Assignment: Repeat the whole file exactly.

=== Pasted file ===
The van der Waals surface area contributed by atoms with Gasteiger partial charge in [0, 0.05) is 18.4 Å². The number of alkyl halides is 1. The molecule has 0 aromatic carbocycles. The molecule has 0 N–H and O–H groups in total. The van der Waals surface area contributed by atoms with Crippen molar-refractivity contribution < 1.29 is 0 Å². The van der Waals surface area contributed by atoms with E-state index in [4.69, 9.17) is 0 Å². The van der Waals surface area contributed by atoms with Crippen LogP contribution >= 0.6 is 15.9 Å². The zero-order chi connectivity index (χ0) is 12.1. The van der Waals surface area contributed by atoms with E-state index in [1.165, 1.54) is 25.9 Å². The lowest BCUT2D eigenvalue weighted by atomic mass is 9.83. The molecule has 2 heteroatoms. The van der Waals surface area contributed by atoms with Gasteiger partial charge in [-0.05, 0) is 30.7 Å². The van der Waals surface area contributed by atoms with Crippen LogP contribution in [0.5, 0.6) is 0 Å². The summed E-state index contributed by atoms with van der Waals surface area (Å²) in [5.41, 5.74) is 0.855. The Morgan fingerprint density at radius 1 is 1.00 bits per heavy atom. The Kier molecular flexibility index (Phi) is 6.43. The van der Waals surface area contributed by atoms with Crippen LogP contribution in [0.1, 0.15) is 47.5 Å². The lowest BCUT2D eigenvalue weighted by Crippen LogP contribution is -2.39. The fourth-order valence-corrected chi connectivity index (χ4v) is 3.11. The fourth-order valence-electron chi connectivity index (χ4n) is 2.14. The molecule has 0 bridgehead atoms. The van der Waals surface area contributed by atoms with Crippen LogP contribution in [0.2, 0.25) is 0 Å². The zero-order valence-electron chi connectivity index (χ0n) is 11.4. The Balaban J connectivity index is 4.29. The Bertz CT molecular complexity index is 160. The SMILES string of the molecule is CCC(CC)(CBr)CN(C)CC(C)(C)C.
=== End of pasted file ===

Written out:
The van der Waals surface area contributed by atoms with Gasteiger partial charge in [0, 0.05) is 18.4 Å². The number of alkyl halides is 1. The molecule has 0 aromatic carbocycles. The molecule has 0 N–H and O–H groups in total. The van der Waals surface area contributed by atoms with Crippen molar-refractivity contribution < 1.29 is 0 Å². The van der Waals surface area contributed by atoms with E-state index in [4.69, 9.17) is 0 Å². The van der Waals surface area contributed by atoms with Crippen LogP contribution >= 0.6 is 15.9 Å². The zero-order chi connectivity index (χ0) is 12.1. The van der Waals surface area contributed by atoms with E-state index in [1.165, 1.54) is 25.9 Å². The lowest BCUT2D eigenvalue weighted by atomic mass is 9.83. The molecule has 2 heteroatoms. The van der Waals surface area contributed by atoms with Gasteiger partial charge in [-0.05, 0) is 30.7 Å². The van der Waals surface area contributed by atoms with Crippen LogP contribution in [0.5, 0.6) is 0 Å². The summed E-state index contributed by atoms with van der Waals surface area (Å²) in [5.41, 5.74) is 0.855. The Morgan fingerprint density at radius 1 is 1.00 bits per heavy atom. The Kier molecular flexibility index (Phi) is 6.43. The van der Waals surface area contributed by atoms with Crippen LogP contribution in [0.1, 0.15) is 47.5 Å². The lowest BCUT2D eigenvalue weighted by Crippen LogP contribution is -2.39. The fourth-order valence-corrected chi connectivity index (χ4v) is 3.11. The fourth-order valence-electron chi connectivity index (χ4n) is 2.14. The molecule has 0 bridgehead atoms. The van der Waals surface area contributed by atoms with Crippen LogP contribution in [0.2, 0.25) is 0 Å². The zero-order valence-electron chi connectivity index (χ0n) is 11.4. The Balaban J connectivity index is 4.29. The Bertz CT molecular complexity index is 160. The SMILES string of the molecule is CCC(CC)(CBr)CN(C)CC(C)(C)C.